- Beautifully situated above the Teign Valley
- Grand rustic granite work
- A nicely renovated rood screen
- A gorgeously painted chancel with a blue angel to die for
- Fascinating 16th & 17th century memorials, deeply so
- Very nice selection of Victorian stained glass
- A good, rough Norman font
- This really is a special little church, punching way above its weight
Trusham church down the ages
Generations mist around the little church crowning this hill-folded, combe-steeped parish. Centuries upon centuries of ancestors have climbed the steep lanes to wed, to bury and to celebrate the divine.
Small as it is, the church is the oldest attested in the Teign Valley, held by the Abbey of Buckfast in the Domesday Book but not officially dedicated until 1259. Twenty-two years before that a decree went out from London saying churches ‘not having been consecrated with holy oil, though built of old, should be solemnly dedicated within two years’.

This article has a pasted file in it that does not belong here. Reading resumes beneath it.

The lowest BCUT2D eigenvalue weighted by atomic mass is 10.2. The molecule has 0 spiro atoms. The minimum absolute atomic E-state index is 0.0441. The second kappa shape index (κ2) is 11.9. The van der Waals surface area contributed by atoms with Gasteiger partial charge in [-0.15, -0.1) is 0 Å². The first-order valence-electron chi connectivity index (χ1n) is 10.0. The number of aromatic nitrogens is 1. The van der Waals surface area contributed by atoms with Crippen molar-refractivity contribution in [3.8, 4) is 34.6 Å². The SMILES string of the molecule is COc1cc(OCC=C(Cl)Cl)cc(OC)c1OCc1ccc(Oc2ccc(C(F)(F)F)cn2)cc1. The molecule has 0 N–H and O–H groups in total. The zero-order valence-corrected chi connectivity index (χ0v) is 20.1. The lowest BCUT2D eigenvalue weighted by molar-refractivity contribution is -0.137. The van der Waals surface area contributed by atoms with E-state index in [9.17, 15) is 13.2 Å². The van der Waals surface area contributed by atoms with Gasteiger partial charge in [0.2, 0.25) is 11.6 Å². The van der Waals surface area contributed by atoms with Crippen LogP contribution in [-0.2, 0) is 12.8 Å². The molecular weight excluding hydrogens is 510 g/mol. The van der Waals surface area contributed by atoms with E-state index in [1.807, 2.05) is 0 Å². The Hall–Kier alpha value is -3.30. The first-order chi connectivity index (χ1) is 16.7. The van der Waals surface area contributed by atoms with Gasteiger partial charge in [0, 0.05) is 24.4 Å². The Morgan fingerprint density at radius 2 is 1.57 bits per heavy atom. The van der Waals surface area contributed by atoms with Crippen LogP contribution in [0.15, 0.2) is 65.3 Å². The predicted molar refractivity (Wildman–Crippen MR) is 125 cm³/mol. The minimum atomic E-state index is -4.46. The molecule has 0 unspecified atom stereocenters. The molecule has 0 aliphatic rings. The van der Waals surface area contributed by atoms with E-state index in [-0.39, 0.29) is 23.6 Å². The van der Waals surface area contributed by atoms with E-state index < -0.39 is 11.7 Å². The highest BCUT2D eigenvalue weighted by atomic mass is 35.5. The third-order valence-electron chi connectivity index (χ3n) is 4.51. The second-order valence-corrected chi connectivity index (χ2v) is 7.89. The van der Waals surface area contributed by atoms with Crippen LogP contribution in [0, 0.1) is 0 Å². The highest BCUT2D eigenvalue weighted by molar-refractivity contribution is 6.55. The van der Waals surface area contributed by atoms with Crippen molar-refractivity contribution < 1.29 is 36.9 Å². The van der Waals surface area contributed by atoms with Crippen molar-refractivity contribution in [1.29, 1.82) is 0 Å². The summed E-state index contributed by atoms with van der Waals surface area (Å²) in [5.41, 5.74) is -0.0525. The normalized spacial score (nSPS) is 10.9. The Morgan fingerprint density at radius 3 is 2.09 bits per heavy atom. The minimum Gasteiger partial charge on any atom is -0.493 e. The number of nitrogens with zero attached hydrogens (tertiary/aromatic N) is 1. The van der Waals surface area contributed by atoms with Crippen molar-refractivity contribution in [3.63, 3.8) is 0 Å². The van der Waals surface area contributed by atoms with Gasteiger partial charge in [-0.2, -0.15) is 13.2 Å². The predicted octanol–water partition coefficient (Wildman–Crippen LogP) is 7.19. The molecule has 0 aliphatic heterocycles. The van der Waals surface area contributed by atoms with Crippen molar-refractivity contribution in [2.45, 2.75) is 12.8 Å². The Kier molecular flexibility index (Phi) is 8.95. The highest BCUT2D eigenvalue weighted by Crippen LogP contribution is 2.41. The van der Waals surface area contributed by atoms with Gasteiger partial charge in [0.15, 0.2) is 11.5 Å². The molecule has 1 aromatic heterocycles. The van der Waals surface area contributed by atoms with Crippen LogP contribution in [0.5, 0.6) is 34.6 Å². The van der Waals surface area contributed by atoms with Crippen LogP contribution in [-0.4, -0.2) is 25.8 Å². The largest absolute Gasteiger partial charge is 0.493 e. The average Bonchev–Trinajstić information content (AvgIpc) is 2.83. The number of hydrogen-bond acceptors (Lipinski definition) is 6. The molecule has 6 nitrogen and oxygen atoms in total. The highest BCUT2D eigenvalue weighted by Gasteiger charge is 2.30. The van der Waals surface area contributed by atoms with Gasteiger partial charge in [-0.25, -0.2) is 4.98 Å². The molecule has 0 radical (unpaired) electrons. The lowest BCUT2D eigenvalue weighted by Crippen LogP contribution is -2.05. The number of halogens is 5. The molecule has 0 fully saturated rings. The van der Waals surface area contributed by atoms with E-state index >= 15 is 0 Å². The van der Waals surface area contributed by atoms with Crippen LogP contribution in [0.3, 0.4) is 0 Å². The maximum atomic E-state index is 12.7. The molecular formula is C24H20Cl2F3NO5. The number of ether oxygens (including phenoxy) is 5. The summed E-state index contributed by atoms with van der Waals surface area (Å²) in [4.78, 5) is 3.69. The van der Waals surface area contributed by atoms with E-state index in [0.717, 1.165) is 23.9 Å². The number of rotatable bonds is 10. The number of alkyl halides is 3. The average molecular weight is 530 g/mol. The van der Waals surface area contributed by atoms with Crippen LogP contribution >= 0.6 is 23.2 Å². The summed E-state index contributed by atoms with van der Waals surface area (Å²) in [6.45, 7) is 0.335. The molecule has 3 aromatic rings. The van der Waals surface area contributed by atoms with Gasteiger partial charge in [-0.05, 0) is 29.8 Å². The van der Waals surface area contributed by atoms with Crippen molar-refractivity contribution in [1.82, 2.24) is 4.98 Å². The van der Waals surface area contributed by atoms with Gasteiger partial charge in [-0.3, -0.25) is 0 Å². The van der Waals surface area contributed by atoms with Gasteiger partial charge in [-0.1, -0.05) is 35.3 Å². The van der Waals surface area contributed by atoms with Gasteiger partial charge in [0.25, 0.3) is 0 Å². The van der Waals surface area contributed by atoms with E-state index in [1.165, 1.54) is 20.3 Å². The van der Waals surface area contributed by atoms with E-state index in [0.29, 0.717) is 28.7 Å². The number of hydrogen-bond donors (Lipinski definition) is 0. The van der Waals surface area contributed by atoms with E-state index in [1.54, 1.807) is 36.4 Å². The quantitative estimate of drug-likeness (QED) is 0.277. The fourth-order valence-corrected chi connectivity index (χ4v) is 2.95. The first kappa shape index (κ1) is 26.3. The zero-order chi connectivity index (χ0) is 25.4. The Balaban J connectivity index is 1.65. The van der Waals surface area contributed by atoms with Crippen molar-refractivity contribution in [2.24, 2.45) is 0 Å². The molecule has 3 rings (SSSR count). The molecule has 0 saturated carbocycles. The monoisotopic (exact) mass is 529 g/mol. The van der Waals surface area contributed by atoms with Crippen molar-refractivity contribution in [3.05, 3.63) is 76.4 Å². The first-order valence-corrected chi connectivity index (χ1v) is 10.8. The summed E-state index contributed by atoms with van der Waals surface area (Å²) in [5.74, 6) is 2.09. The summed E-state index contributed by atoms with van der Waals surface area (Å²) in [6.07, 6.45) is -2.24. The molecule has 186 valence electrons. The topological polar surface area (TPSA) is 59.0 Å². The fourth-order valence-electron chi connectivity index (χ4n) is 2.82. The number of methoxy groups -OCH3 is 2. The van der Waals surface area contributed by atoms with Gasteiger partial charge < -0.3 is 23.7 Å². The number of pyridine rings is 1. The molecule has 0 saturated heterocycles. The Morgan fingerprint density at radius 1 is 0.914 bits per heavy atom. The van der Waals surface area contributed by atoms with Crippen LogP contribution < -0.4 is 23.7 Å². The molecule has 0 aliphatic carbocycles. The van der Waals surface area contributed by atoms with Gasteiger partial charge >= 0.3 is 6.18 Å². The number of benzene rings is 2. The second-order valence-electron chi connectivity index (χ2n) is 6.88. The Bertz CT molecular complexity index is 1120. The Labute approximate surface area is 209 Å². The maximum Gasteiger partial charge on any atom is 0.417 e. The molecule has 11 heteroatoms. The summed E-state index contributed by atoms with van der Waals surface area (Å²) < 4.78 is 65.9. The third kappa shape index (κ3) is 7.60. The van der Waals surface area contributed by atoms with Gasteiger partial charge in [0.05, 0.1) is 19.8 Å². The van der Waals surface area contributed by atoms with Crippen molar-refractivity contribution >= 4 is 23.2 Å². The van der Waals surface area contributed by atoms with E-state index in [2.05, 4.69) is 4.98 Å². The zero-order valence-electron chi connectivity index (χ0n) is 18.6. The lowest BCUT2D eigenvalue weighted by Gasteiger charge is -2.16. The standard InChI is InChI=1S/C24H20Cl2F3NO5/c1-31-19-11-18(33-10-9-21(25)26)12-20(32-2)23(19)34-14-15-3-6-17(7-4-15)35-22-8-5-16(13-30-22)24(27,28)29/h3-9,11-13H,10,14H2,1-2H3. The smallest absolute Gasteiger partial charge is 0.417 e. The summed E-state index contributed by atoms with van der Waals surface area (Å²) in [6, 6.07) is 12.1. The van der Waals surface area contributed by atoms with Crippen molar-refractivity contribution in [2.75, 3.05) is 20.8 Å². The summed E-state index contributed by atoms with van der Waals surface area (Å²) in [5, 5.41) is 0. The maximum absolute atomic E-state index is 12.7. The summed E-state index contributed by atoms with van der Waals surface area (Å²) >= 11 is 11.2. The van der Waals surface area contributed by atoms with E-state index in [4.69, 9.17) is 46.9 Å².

That is a very Devon two years.
The church itself is a stumpy little thing, thick-browed and beetly, keeping low to the ground offering its carapace to the weather that hits it before anything else in the parish.
The rendering is likely twentieth century, though it probably resembles the medieval church closer than bare stone does. Medieval churches were often rendered with a breathable lime plaster and whitened with a coat of lime wash; why, as recent as 1845 a Sir Stephen Glynne was complaining about the ‘glaring whitewash’ of this chunky strongman.
But what really stands out is the simplicity and strength of the structure, how it hunkers down against the weather in its exposed position. Both modesty and power for ministering to the surrounding souls through the centuries in this little parish, a place of spirit for the marvels and vicissitudes of this life.
And in keeping with tradition the granite surrounds have been carefully left clear, here on the west door and window, and they project such stolidity. Those huge stones of the relieving arches and the doorway of four granite blocks just shout ‘immoveable’.